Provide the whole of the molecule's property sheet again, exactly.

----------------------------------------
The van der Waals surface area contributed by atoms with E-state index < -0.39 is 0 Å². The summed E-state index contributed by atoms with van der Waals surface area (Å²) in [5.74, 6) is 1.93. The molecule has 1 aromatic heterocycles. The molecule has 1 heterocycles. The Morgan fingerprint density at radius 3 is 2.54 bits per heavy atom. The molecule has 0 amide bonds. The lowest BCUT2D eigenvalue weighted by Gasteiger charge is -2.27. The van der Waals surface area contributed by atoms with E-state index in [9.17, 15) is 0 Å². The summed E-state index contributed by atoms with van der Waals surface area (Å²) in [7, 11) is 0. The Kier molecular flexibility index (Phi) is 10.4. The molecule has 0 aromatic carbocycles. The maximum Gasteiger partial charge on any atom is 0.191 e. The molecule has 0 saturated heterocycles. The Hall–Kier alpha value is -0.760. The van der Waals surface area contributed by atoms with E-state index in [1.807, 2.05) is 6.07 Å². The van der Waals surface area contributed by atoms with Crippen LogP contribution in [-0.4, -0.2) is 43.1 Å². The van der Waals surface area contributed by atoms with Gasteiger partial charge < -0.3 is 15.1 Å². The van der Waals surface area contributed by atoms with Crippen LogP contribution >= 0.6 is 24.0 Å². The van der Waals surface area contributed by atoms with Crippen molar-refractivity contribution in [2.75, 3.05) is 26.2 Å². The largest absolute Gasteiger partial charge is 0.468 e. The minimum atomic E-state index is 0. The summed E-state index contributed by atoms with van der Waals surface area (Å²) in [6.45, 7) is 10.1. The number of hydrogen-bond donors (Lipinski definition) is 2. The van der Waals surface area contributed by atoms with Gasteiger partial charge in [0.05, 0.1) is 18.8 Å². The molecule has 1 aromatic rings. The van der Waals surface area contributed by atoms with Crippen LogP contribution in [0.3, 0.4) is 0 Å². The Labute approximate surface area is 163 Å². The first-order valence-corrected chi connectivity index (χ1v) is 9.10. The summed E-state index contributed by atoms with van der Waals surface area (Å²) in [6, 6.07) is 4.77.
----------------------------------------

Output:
The van der Waals surface area contributed by atoms with E-state index < -0.39 is 0 Å². The summed E-state index contributed by atoms with van der Waals surface area (Å²) in [5.74, 6) is 1.93. The molecule has 1 aromatic heterocycles. The molecule has 1 heterocycles. The Morgan fingerprint density at radius 3 is 2.54 bits per heavy atom. The molecule has 0 amide bonds. The lowest BCUT2D eigenvalue weighted by Gasteiger charge is -2.27. The van der Waals surface area contributed by atoms with E-state index in [9.17, 15) is 0 Å². The summed E-state index contributed by atoms with van der Waals surface area (Å²) in [7, 11) is 0. The Kier molecular flexibility index (Phi) is 10.4. The molecule has 0 aromatic carbocycles. The maximum Gasteiger partial charge on any atom is 0.191 e. The molecule has 0 saturated heterocycles. The Hall–Kier alpha value is -0.760. The van der Waals surface area contributed by atoms with E-state index in [1.807, 2.05) is 6.07 Å². The van der Waals surface area contributed by atoms with Crippen LogP contribution in [-0.4, -0.2) is 43.1 Å². The van der Waals surface area contributed by atoms with Gasteiger partial charge < -0.3 is 15.1 Å². The van der Waals surface area contributed by atoms with Crippen LogP contribution >= 0.6 is 24.0 Å². The van der Waals surface area contributed by atoms with Crippen molar-refractivity contribution in [2.75, 3.05) is 26.2 Å². The largest absolute Gasteiger partial charge is 0.468 e. The minimum atomic E-state index is 0. The summed E-state index contributed by atoms with van der Waals surface area (Å²) in [6.45, 7) is 10.1. The number of hydrogen-bond donors (Lipinski definition) is 2. The van der Waals surface area contributed by atoms with Gasteiger partial charge in [0.05, 0.1) is 18.8 Å². The molecule has 1 aromatic rings. The van der Waals surface area contributed by atoms with Crippen LogP contribution in [0.3, 0.4) is 0 Å². The Labute approximate surface area is 163 Å². The first-order valence-corrected chi connectivity index (χ1v) is 9.10. The summed E-state index contributed by atoms with van der Waals surface area (Å²) in [6, 6.07) is 4.77.